• Inefficient: Collegium has not been able to prevent the increasing cases of vacancies of judges and cases in courts.
  • Ignores SC’s own guidelines: The recent supersession in appointment is inconsistent with the view of the Supreme Court in the Second Judge’s case, 1993, where it laid that:
    • Seniority amongst Judges in their High Courts and on all India basis is significant and should be given due consideration while making appointments from amongst High Court Judges to the Supreme Court.
    • Unless there is any strong reason to justify a departure, that order of seniority must be maintained between them while making their appointment to the Supreme Court.
  • Against established conventions: The convention of ‘seniority’ has long been held as the procedure for appointments but ‘supersession’ ignores and abdicates this convention, creating space for subjectivity and individual bias in appointments.
  • No reforms made after the fourth judges case: After striking down the NJAC, the court did nothing to amend the NJAC Act or add safeguards to it that would have made it constitutionally valid. Instead, the court reverted to the old Collegium-based appointments mechanism.

Efforts have been made to address concerns

  • The Government appointed Justice M N Venkatachaliah Commission which favoured the change and prescribed a National Judicial Appointments Commission (NJAC) consisting of the
    •  CJI and two senior-most judges
    •  The Law Minister
    • An eminent person from the public, to be chosen by the President in consultation with the CJI.
  • In 2014 Government brought the 99th Constitutional Amendment Act, the National Judicial Commission Act (NJAC) to replace the collegium system for the appointment of judges.
    • In 2015, a five-judge Constitution Bench declared them unconstitutional on the ground that they posed a threat to the independence of the judiciary.
    • Bench declared that judges’ appointments shall continue to be made by the collegium system in which the CJI will have “the last word”.

Way forward:

  • It is time to think of a permanent, independent body to institutionalize the process with adequate safeguards to preserve the judiciary’s independence guaranteeing judicial primacy but not judicial exclusivity. It should ensure independence, reflect diversity, and demonstrate professional competence and integrity.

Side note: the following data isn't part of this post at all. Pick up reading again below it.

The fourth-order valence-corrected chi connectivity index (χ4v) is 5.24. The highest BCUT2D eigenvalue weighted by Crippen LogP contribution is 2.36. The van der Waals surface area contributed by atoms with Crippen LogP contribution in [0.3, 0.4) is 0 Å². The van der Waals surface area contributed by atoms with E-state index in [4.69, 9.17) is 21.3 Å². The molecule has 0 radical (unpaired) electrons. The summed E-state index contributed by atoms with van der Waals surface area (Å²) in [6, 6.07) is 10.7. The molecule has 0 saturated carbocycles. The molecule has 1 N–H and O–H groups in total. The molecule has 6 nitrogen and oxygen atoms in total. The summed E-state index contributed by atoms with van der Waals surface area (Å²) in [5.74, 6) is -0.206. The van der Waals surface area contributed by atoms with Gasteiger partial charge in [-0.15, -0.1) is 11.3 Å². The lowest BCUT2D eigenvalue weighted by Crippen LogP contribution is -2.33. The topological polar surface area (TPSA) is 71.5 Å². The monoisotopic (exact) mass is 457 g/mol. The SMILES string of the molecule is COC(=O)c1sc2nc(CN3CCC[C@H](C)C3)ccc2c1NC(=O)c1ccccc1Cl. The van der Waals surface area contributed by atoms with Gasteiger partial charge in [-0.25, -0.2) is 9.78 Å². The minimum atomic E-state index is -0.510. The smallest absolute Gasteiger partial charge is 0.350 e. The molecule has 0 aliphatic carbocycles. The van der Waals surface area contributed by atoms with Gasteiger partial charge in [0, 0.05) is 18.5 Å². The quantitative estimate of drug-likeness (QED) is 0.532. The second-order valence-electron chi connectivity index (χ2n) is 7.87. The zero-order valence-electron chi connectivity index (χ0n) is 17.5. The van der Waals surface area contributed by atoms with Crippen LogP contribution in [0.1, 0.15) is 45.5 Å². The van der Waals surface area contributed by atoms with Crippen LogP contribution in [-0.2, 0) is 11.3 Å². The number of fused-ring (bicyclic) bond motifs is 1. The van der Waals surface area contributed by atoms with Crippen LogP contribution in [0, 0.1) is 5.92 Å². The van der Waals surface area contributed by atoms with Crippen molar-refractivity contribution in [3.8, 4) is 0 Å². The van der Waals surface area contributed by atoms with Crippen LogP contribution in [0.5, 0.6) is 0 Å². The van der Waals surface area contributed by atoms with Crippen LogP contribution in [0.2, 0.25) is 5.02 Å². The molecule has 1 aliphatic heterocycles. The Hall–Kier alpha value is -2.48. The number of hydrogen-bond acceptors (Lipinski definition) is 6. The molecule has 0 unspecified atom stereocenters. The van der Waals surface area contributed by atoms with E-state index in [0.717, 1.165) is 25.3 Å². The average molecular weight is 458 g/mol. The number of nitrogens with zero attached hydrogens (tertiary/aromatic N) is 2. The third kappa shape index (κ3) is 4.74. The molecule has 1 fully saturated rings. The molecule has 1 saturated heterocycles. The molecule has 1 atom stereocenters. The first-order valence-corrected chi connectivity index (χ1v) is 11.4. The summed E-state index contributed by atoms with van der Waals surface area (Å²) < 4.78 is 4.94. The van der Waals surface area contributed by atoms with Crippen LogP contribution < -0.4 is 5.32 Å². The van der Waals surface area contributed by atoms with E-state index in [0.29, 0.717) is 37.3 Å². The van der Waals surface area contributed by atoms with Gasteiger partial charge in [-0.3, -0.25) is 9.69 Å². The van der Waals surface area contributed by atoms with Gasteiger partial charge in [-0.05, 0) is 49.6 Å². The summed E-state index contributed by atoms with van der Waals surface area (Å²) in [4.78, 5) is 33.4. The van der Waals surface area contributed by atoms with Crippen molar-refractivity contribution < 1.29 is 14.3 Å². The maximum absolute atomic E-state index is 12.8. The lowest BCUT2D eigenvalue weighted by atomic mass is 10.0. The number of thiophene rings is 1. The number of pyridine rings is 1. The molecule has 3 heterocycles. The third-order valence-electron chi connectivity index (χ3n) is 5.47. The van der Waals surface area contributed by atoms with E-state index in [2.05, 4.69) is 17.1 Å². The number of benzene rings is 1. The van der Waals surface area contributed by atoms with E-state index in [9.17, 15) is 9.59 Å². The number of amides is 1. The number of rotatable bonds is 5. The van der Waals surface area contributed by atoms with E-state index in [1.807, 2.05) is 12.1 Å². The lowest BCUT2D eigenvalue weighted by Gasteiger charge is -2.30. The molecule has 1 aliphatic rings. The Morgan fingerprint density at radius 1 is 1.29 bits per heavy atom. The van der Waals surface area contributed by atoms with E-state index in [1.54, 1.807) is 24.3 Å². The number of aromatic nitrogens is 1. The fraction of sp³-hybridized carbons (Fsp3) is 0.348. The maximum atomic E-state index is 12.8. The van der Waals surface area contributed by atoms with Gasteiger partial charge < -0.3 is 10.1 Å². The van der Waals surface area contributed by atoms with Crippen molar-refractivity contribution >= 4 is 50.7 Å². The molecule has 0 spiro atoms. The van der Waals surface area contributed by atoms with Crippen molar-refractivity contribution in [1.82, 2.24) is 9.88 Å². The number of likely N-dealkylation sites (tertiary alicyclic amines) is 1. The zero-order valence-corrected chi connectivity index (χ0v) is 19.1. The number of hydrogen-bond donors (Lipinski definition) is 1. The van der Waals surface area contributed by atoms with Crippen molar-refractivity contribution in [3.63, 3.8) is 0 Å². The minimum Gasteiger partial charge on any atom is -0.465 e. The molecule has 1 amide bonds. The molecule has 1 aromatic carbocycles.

• Unless there is any strong reason to justify a departure, that order of seniority must be maintained between them while making their appointment to the Supreme Court
  • Instead of selecting the number of judges required against a certain number of vacancies, the collegium must provide a panel of possible names to the President to appoint in order of preference and other valid criteria.
  • A written manual should be released by the Supreme Court which should be followed during appointments and records of all meeting should be in the public domain in order to ensure transparency and rule-based process.

National Judicial Appointment Commission 

  • The government moved 99th Constitutional Amendment Bill to establish National Judicial Appointment Commission 
  • It was envisaged as an independent commission to appoint and transfer judges of High Court and appoint judges of Supreme Court of India. 
  • It was composed of three senior judges, two eminent outsiders and the Law Minister.
  • The constitutional amendment was passed by Parliament and was ratified by 20 states.
  • However, before it was notified, it was challenged in Supreme Court as an attempt by government to interfere with the independence of the judiciary.
  • The motive behind creation of NJAC was to bring reforms in appointment process of Indian higher judiciary

Source: Indian Express

Related article: Appointment of Judges